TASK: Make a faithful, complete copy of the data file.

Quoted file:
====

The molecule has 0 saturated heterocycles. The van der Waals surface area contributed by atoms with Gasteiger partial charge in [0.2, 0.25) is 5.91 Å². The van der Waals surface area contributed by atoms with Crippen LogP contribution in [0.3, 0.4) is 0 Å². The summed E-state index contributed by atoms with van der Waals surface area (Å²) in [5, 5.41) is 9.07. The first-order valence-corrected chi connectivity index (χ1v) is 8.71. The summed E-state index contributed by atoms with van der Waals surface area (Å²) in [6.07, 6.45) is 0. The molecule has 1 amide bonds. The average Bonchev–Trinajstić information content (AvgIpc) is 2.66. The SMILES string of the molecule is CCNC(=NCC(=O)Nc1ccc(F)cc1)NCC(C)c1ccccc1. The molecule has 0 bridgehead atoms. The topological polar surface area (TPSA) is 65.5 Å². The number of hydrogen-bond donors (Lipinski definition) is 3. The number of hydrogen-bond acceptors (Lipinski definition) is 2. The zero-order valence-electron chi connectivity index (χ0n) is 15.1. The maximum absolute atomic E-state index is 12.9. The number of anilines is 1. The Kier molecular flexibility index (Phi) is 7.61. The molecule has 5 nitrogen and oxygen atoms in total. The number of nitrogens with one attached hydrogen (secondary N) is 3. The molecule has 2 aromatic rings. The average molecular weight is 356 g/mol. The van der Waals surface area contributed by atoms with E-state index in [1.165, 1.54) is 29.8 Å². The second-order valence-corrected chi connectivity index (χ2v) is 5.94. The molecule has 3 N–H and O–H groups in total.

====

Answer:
The molecule has 0 saturated heterocycles. The van der Waals surface area contributed by atoms with Gasteiger partial charge in [0.2, 0.25) is 5.91 Å². The van der Waals surface area contributed by atoms with Crippen LogP contribution in [0.3, 0.4) is 0 Å². The summed E-state index contributed by atoms with van der Waals surface area (Å²) in [5, 5.41) is 9.07. The first-order valence-corrected chi connectivity index (χ1v) is 8.71. The summed E-state index contributed by atoms with van der Waals surface area (Å²) in [6.07, 6.45) is 0. The molecule has 1 amide bonds. The average Bonchev–Trinajstić information content (AvgIpc) is 2.66. The SMILES string of the molecule is CCNC(=NCC(=O)Nc1ccc(F)cc1)NCC(C)c1ccccc1. The molecule has 0 bridgehead atoms. The topological polar surface area (TPSA) is 65.5 Å². The number of hydrogen-bond donors (Lipinski definition) is 3. The number of hydrogen-bond acceptors (Lipinski definition) is 2. The zero-order valence-electron chi connectivity index (χ0n) is 15.1. The maximum absolute atomic E-state index is 12.9. The number of anilines is 1. The Kier molecular flexibility index (Phi) is 7.61. The molecule has 5 nitrogen and oxygen atoms in total. The number of nitrogens with one attached hydrogen (secondary N) is 3. The molecule has 2 aromatic rings. The average molecular weight is 356 g/mol. The van der Waals surface area contributed by atoms with E-state index in [1.165, 1.54) is 29.8 Å². The second-order valence-corrected chi connectivity index (χ2v) is 5.94. The molecule has 3 N–H and O–H groups in total.